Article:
My take: This creates a list of the most important targets for GBM drug development. And then? Personalized management of brain cancer. About 15% of glioblastomas are driven by genes that can be targeted with drugs available in the USA today. We need clinical trials to enroll these patients. Of course, given tumors are powered by varying driver genes, a complicated analysis is required before personalized treatment can be offered. Imagine if we could isolate the most aggressive cells from a tumor, identify the driver gene responsible for its growth, and test drugs on the isolate cells to find the optimal therapy. Some of these genes are in cancer stem cells, the tumor’s most aggressive cells.

For the 15% of patients whose tumors are driven by certain gene fusions, there are drugs approved for use in the USA. Half of these patients have tumors driven by a fusion between the gene EGFR and several other genes. This makes EGFR (epidermal growth factor receptor, a growth factor for some cancers) hyperactive. Other patients have a fusion of the genes FGFR (fibroblast growth factor receptor) and TACC (transforming acidic coiled-coil), first reported in 2012 by the COlumbia University team.

The small print: The material presented herein is informational only, and is not designed to provide specific guidance for an individual. Please check with a valued health care provider with any questions or concerns. As for me, I am a Harvard- , Yale- and UPenn-educated radiation oncologist, and I practice in the Seattle, WA (USA) area. I feel genuinely privileged to be able to share with you. If you enjoyed today’s offering, please consider clicking the follow button at the bottom of this page.

Available now: Understand Colon Cancer in 60 Minutes; Understand Brain Glioma in 60 Minutes. Both can be found at the Apple Ibooks store. Coming Soon for iPad:  Understand Breast Cancer in 60 Minutes; Understand Colon Cancer in 60 Minuteable now: Understand Colon Cancer in 60 Minutes; Understand Brain Glioma in 60 Minutes. Thank you.

References: Nature Genetics (05 August 2013)

Erlotinib targeted therapy approved for metastatic lung cancer

Metastatic lung cancer is cancer that originated in the lungs and has spread to distant organs. It tends to go wherever the blood goes, including the liver, the bones, elsewhere in the lungs, and the brain. It is, alas, not curable. Still, chemotherapy and targeted therapies offer the possibility of improved quality of life, and can lengthen life as well. Hot off the press is news that the US FDA has approved a targeted therapy (erlotinib, also known as Tarceva) for the treatment of patients whose cancers have spread and who in addition have tumors that have something known as an epidermal growth factor receptor EGFR) mutation. Let’s take a closer look at this fascinating EGFR protein. There is a family of glycoproteins that poke out of the cell surface like antennae. We call them HER1, HER2, HER3, and HER4. In some patients with lung cancer, the HER1 is over expressed; there are too many of them. When the growth signal hits the EGFR receptor, it causes it to join arms with other HER family members, fueling the growth of the cell. Erlotinib (a pill) targets the EGFR.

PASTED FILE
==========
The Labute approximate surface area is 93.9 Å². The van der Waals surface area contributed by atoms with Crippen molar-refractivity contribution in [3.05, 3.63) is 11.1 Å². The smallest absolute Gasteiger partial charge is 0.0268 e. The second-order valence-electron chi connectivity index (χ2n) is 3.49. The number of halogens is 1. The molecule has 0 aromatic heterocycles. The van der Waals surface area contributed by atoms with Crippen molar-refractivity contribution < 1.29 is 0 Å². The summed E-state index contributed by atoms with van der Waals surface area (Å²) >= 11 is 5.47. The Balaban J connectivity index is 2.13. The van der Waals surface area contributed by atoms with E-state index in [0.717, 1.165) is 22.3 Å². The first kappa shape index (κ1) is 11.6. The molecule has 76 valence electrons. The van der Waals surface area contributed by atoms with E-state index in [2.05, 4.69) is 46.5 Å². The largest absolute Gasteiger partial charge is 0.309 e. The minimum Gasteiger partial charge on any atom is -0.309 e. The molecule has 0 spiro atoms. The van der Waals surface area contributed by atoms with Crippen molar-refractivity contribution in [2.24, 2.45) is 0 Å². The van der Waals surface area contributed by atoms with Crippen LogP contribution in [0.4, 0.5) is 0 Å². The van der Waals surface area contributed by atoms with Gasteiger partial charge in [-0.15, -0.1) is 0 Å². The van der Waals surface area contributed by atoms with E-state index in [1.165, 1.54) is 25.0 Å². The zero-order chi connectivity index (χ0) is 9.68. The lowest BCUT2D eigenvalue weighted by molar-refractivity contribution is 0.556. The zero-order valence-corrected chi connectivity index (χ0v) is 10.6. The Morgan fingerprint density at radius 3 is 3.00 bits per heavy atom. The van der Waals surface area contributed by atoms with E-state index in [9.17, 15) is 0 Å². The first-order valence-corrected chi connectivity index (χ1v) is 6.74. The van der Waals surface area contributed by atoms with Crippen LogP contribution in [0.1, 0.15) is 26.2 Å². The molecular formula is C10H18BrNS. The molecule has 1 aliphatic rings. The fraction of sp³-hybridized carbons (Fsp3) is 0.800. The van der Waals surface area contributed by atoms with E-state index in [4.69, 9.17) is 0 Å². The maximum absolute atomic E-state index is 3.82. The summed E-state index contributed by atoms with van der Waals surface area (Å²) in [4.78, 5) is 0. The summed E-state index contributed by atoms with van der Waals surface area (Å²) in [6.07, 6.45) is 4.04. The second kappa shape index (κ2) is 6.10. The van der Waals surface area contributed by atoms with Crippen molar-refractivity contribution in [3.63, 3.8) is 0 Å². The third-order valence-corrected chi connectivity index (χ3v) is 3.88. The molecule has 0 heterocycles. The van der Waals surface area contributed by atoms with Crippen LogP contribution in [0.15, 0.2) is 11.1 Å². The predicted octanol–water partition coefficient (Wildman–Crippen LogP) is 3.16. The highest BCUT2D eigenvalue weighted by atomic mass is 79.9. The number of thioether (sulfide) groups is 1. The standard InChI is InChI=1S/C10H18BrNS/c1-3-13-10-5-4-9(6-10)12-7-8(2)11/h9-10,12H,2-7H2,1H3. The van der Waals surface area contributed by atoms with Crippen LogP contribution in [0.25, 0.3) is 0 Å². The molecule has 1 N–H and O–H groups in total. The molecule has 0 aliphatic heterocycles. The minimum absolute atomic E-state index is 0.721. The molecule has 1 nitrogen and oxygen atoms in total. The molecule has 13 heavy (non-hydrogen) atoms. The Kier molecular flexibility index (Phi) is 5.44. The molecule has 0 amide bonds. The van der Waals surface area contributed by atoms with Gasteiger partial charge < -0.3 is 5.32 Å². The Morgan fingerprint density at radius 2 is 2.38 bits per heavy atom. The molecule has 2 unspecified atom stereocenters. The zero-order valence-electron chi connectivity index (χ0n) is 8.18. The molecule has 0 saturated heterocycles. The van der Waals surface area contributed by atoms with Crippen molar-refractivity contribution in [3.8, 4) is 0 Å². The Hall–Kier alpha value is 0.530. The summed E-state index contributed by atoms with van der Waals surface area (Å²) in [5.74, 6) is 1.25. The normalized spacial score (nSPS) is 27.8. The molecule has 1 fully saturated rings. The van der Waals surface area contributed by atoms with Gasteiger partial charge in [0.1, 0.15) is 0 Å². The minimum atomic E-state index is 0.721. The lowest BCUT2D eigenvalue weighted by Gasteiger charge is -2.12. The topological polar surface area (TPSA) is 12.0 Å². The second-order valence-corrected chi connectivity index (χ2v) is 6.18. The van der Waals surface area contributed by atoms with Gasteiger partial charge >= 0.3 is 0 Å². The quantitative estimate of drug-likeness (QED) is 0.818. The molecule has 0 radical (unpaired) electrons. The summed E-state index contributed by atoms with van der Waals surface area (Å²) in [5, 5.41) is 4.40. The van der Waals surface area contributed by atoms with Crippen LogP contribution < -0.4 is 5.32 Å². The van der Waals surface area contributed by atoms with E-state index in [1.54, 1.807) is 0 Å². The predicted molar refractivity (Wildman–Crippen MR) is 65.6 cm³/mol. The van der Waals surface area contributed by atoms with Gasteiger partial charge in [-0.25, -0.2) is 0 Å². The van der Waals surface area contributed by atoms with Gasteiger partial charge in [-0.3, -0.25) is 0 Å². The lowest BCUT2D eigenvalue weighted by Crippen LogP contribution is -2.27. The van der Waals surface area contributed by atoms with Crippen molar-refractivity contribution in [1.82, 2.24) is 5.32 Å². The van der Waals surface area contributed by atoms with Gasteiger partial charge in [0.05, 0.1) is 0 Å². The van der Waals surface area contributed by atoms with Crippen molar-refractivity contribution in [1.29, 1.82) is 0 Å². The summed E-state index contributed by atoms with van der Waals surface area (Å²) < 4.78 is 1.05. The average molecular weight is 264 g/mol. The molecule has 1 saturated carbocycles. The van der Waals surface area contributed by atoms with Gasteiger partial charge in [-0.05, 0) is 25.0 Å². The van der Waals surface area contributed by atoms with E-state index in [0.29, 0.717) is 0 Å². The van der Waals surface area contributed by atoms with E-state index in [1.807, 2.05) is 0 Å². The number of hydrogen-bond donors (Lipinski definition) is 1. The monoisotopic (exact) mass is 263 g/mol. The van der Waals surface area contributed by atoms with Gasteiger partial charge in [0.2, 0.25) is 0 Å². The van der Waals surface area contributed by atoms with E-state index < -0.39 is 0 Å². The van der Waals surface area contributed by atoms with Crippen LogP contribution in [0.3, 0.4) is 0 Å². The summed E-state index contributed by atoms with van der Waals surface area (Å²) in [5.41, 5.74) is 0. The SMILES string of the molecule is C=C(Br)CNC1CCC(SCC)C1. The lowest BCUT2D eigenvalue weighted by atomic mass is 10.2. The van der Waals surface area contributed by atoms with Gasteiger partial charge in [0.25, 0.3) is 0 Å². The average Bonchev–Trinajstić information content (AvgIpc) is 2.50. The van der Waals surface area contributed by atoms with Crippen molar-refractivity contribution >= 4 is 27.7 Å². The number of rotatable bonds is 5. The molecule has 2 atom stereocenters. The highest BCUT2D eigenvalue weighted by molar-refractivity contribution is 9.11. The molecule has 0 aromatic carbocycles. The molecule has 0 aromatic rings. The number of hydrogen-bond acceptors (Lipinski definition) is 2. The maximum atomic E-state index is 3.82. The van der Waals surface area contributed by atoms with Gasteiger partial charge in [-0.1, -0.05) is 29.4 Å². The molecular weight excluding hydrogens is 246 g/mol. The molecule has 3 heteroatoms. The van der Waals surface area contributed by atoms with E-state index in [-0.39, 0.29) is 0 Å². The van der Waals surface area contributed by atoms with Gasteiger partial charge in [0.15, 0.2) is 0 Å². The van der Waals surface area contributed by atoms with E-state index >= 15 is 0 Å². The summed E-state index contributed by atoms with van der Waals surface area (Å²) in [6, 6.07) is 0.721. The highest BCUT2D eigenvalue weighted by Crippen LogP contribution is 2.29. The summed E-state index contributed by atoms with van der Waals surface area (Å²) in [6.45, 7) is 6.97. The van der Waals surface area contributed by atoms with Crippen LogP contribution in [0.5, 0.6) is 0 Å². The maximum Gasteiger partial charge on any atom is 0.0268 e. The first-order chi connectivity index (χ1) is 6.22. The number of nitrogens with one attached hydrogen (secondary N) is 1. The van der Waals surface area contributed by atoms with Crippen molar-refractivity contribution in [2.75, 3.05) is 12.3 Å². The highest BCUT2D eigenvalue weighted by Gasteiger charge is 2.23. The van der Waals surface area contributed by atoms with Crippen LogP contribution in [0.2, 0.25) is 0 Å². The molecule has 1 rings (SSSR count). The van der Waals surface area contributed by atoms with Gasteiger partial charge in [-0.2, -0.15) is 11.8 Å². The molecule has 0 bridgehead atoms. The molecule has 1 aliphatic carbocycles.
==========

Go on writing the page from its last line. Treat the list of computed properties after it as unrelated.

On May 14, 2013, the US Food and Drug Administration (FDA) approved the use of a drug that targets the EGFR receptor. Here’s why the FDA took the step: A randomized, multicenter trial compared erlotinib (86 patients) to the more commonly used combination of a platinum chemotherapy drug with another drug (we call this a platinum doublet). All patients had to have an EGFR mutation.

The majority of the patients were female (72%), Caucasian (99%), never-smokers (69%), and had adenocarcinoma histology (93%). The median progression free survival (half of patients had progression by this point, half did not) was 5.2 months in the platinum doublet chemotherapy arm, and 10.4 months in the erlotinib arm. And the survival was a bit better with erlotinib, too: 22.9 months versus 19.5 months. The majority of the patients in the platinum-based chemotherapy arm (82%) subsequently received an EGFR tyrosine kinase inhibitor following investigator-determined disease progression.

What’s the downside of erlotinib? The most frequent (greater than or equal to 30%) adverse reactions of any grade in the erlotinib arm were rash, diarrhea, asthenia, cough, dyspnea and decreased appetite. The most frequent (greater than or equal to 5%) grade 3-4 (bad) adverse reactions in the erlotinib arm were rash and diarrhea. The recommended daily dose of erlotinib for NSCLC is 150 mg taken orally at least one hour before or two hours after the ingestion of food. Treatment should continue until disease progression or unacceptable toxicity.

Thank you for visiting. I’m Dr. Michael Hunter.

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Coming later this month: Understand Lung Cancer in 60 Minutes, an e-book for IPad.